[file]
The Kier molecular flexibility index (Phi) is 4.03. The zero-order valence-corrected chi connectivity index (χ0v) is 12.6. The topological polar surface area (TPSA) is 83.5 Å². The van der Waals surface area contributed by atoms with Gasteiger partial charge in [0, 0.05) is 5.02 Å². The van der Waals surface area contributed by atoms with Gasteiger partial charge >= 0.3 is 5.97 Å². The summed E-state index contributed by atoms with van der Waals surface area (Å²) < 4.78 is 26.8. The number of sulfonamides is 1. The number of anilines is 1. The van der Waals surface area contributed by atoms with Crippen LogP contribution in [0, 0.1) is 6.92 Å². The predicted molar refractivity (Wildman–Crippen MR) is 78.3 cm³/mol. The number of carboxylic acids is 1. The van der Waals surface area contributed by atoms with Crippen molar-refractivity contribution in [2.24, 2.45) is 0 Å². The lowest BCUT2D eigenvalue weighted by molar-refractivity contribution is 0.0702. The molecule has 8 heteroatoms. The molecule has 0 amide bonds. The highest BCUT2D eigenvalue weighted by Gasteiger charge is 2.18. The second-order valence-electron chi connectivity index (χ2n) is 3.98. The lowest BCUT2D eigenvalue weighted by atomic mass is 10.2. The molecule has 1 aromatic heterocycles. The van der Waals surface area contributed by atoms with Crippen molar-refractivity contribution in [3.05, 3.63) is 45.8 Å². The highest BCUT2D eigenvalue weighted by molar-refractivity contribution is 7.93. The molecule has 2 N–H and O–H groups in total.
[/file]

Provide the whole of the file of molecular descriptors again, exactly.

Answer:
The Kier molecular flexibility index (Phi) is 4.03. The zero-order valence-corrected chi connectivity index (χ0v) is 12.6. The topological polar surface area (TPSA) is 83.5 Å². The van der Waals surface area contributed by atoms with Gasteiger partial charge in [0, 0.05) is 5.02 Å². The van der Waals surface area contributed by atoms with Gasteiger partial charge >= 0.3 is 5.97 Å². The summed E-state index contributed by atoms with van der Waals surface area (Å²) < 4.78 is 26.8. The number of sulfonamides is 1. The number of anilines is 1. The van der Waals surface area contributed by atoms with Crippen LogP contribution in [0, 0.1) is 6.92 Å². The predicted molar refractivity (Wildman–Crippen MR) is 78.3 cm³/mol. The number of carboxylic acids is 1. The van der Waals surface area contributed by atoms with Crippen molar-refractivity contribution in [2.24, 2.45) is 0 Å². The lowest BCUT2D eigenvalue weighted by molar-refractivity contribution is 0.0702. The molecule has 8 heteroatoms. The molecule has 0 amide bonds. The highest BCUT2D eigenvalue weighted by Gasteiger charge is 2.18. The second-order valence-electron chi connectivity index (χ2n) is 3.98. The lowest BCUT2D eigenvalue weighted by atomic mass is 10.2. The molecule has 1 aromatic heterocycles. The van der Waals surface area contributed by atoms with Crippen molar-refractivity contribution in [3.05, 3.63) is 45.8 Å². The highest BCUT2D eigenvalue weighted by molar-refractivity contribution is 7.93. The molecule has 2 N–H and O–H groups in total.